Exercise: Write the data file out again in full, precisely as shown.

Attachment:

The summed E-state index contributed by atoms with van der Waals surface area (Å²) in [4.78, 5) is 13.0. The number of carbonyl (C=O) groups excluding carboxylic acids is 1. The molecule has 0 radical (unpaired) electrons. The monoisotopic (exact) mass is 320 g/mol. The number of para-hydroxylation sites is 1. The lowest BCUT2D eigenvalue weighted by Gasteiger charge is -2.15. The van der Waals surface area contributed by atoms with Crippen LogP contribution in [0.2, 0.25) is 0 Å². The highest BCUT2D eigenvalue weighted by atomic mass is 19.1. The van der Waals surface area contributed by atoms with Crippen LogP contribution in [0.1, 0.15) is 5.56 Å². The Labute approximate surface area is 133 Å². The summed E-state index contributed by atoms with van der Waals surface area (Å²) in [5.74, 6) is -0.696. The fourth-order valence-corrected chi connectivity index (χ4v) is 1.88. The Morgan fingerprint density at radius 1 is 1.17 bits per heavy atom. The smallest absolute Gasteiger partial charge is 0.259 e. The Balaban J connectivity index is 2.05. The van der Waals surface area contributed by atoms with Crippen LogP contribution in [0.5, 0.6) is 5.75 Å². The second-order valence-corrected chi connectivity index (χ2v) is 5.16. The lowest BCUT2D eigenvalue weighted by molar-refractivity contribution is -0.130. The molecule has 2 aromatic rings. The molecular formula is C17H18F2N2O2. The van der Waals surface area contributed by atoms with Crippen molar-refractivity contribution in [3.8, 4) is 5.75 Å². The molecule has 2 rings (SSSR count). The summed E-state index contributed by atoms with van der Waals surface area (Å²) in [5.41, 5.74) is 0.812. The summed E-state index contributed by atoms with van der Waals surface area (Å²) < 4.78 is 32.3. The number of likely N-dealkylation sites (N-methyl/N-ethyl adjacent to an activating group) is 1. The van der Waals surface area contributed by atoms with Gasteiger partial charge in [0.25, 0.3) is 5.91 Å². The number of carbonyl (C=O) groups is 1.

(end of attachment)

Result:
The summed E-state index contributed by atoms with van der Waals surface area (Å²) in [4.78, 5) is 13.0. The number of carbonyl (C=O) groups excluding carboxylic acids is 1. The molecule has 0 radical (unpaired) electrons. The monoisotopic (exact) mass is 320 g/mol. The number of para-hydroxylation sites is 1. The lowest BCUT2D eigenvalue weighted by Gasteiger charge is -2.15. The van der Waals surface area contributed by atoms with Crippen LogP contribution in [0.2, 0.25) is 0 Å². The highest BCUT2D eigenvalue weighted by atomic mass is 19.1. The van der Waals surface area contributed by atoms with Crippen LogP contribution in [0.1, 0.15) is 5.56 Å². The Labute approximate surface area is 133 Å². The summed E-state index contributed by atoms with van der Waals surface area (Å²) in [5.74, 6) is -0.696. The fourth-order valence-corrected chi connectivity index (χ4v) is 1.88. The Morgan fingerprint density at radius 1 is 1.17 bits per heavy atom. The smallest absolute Gasteiger partial charge is 0.259 e. The Balaban J connectivity index is 2.05. The van der Waals surface area contributed by atoms with Crippen LogP contribution in [0.5, 0.6) is 5.75 Å². The second-order valence-corrected chi connectivity index (χ2v) is 5.16. The lowest BCUT2D eigenvalue weighted by molar-refractivity contribution is -0.130. The molecule has 2 aromatic rings. The molecular formula is C17H18F2N2O2. The van der Waals surface area contributed by atoms with Crippen molar-refractivity contribution in [3.8, 4) is 5.75 Å². The molecule has 2 rings (SSSR count). The summed E-state index contributed by atoms with van der Waals surface area (Å²) in [5.41, 5.74) is 0.812. The summed E-state index contributed by atoms with van der Waals surface area (Å²) < 4.78 is 32.3. The number of likely N-dealkylation sites (N-methyl/N-ethyl adjacent to an activating group) is 1. The van der Waals surface area contributed by atoms with Gasteiger partial charge in [0.25, 0.3) is 5.91 Å². The number of carbonyl (C=O) groups is 1.